FCC Votes Today on Opening Additional Wireless Spectrum for 5G
Thursday, July 14, 2016
SACRAMENTO, Calif. – Today the Federal Communications Commission votes on a plan to open a new part of the wireless spectrum to encourage the development of the next generation of cell phones and wireless devices called 5G.
FCC Chairman Tom Wheeler says this will allow U.S. companies to be the first to deploy the faster technology.
But Joel Moskowitz, an expert on radio frequency emissions with UC Berkeley, says there's barely any research on the health effects of 3G and 4G, much less 5G. He notes that a recent comprehensive government study showed a small but significant percentage of male rats exposed to lifelong 2G cell phone radiation developed cancerous or precancerous cells.
"I don't think we should blindly plow ahead and unleash these new technologies on the public because we're experimenting with the public,” he stresses. “We'd be saturating people's environments with this new form of man-made radiation."
Current wireless devices range between 2.4 and 5 gigahertz of exposure. The FCC says the next generation would operate between 28 and 71 gigahertz.
Moskowitz says 5G technology is more line-of-sight than current devices, so it would require millions of small transmitters just about everywhere, including on existing utility poles.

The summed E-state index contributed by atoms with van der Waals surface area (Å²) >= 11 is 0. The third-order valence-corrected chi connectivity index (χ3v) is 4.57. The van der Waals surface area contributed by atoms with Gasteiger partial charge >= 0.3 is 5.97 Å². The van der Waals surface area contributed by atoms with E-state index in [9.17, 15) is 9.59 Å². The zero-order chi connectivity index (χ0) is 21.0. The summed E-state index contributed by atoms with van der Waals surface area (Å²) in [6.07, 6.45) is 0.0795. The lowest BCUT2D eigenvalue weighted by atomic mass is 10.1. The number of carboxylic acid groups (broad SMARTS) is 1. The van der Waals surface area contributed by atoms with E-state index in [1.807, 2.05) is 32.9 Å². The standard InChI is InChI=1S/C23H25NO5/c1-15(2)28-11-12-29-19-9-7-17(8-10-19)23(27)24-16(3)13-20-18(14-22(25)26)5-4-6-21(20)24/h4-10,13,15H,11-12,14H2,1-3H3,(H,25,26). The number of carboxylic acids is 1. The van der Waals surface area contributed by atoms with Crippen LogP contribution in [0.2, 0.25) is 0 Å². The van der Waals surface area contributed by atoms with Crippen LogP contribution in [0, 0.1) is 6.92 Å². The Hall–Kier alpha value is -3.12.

Wheeler has called for limits on local cities' authority to regulate the siting of these transmitters.
John Terell is vice president for policy and legislation for the California chapter of the American Planning Association, which represents city planners.
"We want to balance the rights of residents to an uncluttered and safe environment around their residence or business with the expansion of cellular telephone service, which the organization strongly supports," he says.
The Telecom Act of 1996 took away state and local governments' rights to limit antennas on health or environmental grounds.
The health advocacy group ElectromagneticHealth.org says it is essential for that section of the Telecom Act to be repealed. The hearing is being live streamed on the FCC website.
get more stories like this via email
Voting advocates say more and more Michiganders are choosing to cast absentee ballots to save time and avoid long lines on Election Day. In 2020…
With the election a little over a month away, some say caregiving and long-term care are issues too big for candidates in Oregon to ignore. There …
Health and Wellness
COVID upended many routines, including Texas parents getting kids in for regularly scheduled childhood vaccines. Data from the Texas Department of …
Pennsylvania has a strong commitment to urban agriculture and community gardening, and some groups in the state are working to get more colorful …
Georgia Power is reducing its reliance on coal by phasing out several coal-fired units. However, clean-energy advocates say the company should …
A new report on Black students in the community college system found fewer are signing up to attend two-year schools, and the college enrollment …
Greenhouse gas emissions have been potentially reduced by 50,000 tons in the state, with the help of Wisconsin farmers supported by a statewide …
Social Security benefits again could see their highest increase in several decades, but those advocating for beneficiaries say there is still plenty …